Founded in 1936 in Springfield, Illinois by Kathryn Winstead (with the help of her sister Nellie), Winstead’s was one of the first drive-in restaurants in the United States. Customers would back into a stall, flash their lights, and a car hop would come out, take their order, and deliver their food.
It all started halfway through the Great Depression when Kathryn Winstead lost her job at a bank, and her sister, Nellie, borrowed money from her boss to start a root beer stand. While summer sales were good, the upcoming winter had them concerned. So, they asked their butcher to experiment with meat blends. The result was to become the Winstead’s steakburger.
Originally from Smithton, Missouri, the Winstead family wanted to return to its Missouri roots. With the help of another sister, Fannie Winstead Garst of Sedalia, Missouri, Kathryn and Nellie opened Garst’s Drive-In in Sedalia in July 1937—the first drive-in restaurant west of the Mississippi River.
Soon after, Kathryn, with Nellie and her husband Gordon Montgomery, decided to open a Winstead’s in Kansas City, Missouri. They found an ideal location near 47th and Main Streets, just east of the Country Club Plaza. Under the watchful eyes of political boss Tom Pendergast and real estate developer, J.C. Nichols, Kathryn and Nellie opened their new Streamline Moderne-styled store in 1940, accommodating both car-hop service and inside dining.
Said Montgomery, “People made fun of us poor country kids trying to sell 10-cent burgers when other places sold six for a quarter. We made enough money the first year to buy the place.”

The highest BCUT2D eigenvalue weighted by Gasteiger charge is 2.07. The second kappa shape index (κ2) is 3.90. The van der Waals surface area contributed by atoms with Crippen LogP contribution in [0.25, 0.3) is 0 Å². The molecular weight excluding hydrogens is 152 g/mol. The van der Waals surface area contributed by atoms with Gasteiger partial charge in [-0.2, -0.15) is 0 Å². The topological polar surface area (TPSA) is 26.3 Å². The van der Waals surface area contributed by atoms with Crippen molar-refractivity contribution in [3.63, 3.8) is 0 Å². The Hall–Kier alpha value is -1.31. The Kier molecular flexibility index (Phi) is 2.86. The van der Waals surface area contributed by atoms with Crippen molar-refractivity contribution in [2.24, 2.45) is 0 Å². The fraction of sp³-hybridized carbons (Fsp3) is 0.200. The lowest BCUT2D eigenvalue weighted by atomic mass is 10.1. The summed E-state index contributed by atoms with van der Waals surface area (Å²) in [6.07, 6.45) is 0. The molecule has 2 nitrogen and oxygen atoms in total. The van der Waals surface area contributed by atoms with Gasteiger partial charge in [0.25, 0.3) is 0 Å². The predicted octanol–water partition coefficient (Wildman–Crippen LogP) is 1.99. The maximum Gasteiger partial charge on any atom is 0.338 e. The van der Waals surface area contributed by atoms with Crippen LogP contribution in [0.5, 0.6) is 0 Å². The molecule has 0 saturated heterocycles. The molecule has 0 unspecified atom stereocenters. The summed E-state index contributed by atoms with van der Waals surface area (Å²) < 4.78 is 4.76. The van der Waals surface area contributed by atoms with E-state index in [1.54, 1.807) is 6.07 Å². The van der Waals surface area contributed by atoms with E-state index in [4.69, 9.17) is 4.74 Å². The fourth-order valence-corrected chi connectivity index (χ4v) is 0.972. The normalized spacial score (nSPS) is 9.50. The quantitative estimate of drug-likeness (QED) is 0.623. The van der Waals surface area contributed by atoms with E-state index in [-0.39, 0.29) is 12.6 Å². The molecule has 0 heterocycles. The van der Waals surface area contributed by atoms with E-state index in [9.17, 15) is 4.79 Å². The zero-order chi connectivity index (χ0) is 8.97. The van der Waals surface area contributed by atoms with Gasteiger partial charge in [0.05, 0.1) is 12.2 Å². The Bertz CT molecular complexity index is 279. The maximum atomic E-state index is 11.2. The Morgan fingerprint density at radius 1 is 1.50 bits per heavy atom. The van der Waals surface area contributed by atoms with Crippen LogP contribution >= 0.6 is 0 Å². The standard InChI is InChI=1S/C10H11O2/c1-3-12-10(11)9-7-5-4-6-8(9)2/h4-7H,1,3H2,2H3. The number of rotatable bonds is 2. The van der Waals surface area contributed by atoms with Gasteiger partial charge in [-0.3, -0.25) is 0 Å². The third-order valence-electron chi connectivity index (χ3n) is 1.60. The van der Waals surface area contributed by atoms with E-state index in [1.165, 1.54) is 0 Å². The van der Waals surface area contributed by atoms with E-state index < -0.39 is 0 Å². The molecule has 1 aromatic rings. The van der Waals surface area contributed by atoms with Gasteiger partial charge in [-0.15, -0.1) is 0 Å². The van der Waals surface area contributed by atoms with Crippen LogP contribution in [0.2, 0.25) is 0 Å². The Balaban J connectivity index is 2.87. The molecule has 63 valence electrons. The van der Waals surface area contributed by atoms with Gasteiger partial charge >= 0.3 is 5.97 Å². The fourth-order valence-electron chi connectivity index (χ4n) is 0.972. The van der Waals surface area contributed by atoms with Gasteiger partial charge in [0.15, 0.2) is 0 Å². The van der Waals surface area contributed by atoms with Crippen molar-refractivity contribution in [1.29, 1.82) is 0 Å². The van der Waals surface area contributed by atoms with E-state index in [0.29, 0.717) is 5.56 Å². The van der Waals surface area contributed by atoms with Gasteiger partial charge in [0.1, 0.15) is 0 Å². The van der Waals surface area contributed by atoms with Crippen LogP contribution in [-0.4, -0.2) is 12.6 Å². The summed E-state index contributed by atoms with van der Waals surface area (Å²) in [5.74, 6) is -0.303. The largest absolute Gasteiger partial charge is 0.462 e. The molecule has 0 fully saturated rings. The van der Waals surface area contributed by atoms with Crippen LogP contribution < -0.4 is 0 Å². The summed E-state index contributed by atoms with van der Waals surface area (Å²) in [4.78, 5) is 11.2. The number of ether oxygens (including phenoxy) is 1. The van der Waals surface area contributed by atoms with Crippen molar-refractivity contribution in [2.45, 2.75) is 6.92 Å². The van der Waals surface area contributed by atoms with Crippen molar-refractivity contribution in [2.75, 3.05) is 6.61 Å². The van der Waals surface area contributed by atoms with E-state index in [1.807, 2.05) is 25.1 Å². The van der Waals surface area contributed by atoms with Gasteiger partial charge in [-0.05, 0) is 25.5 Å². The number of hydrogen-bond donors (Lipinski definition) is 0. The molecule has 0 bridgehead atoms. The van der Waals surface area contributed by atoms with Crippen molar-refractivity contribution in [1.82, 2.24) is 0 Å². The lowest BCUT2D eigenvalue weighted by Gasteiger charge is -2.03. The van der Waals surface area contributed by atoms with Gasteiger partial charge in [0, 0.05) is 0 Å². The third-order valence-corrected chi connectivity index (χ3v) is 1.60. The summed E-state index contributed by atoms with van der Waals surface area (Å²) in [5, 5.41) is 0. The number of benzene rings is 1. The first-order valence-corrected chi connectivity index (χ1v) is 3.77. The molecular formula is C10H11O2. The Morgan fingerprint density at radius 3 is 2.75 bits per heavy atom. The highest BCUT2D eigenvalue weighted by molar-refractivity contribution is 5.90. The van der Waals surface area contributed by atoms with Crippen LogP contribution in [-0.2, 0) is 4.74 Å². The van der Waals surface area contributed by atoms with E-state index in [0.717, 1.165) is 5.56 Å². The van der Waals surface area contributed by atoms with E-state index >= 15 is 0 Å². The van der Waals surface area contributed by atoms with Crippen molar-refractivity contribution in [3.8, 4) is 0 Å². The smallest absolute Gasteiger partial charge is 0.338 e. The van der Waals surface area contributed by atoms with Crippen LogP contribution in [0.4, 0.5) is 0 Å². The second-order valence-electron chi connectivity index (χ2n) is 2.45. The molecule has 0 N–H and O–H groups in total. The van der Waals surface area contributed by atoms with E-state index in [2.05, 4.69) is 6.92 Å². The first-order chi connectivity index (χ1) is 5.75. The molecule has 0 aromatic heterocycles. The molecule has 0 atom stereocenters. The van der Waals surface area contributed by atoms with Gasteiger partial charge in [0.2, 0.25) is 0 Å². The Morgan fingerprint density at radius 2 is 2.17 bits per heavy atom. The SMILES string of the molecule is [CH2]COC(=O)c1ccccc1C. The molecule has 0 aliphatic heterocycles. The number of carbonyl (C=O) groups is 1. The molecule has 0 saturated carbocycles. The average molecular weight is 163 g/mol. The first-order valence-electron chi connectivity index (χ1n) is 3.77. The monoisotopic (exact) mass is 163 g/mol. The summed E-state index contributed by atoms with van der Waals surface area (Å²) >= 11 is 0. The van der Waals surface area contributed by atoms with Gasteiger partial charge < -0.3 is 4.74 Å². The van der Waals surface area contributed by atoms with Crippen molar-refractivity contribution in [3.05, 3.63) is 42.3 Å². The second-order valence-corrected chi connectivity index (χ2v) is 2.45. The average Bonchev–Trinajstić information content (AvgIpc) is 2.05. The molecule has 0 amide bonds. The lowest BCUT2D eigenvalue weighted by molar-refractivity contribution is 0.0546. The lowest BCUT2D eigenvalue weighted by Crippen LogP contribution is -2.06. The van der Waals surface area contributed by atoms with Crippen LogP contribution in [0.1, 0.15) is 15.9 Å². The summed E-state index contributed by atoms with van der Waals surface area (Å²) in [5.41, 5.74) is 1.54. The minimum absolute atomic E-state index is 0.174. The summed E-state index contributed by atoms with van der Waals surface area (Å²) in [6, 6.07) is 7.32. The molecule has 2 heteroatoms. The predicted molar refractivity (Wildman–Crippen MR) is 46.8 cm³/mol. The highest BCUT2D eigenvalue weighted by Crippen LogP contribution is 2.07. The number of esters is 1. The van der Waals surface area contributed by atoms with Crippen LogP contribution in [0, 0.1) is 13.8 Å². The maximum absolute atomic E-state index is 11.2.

Struggling through the beef rationing of World War II, the restaurant flourished in the years following the war. It also expanded, adding locations in Lee’s Summit and Independence, Missouri.
Kathryn Winstead retired from the restaurant in 1952. Nellie and Gordon Montgomery continued, adding French fries and milkshakes to the menu in 1957. Kathryn died in 1967, and two years later, the Montgomery’s sold Winstead’s to brothers Morris and Victor Lerner, who owned Kansas City’s King Louie International. The Lerner’s opened two new Winstead’s locations – one in Kansas City North and the other in Overland Park, Kansas.
In 1982, the Lerner family sold King Louie International to an investment group. Today, a local restaurateur, Nabil Haddad, a franchisee and major stockholder in the McDonald’s corporation, oversees all remaining greater Kansas City Winstead’s locations.
LUMI’s Winstead’s sign is from the now-shuttered location at 6260 N.W. Barry Road. The wall-mounted wordmark was designed to complement the original 1940 deco influence. The Barry Road location closed in 2018 after 27 years in business.
Famous for its steakburgers and skyscraper milkshakes, Winstead’s earned Food Network Magazine’s recognition as the “Best Hamburger in Kansas.” Yale food critic Calvin Trillin named it the “world’s best cheeseburger.”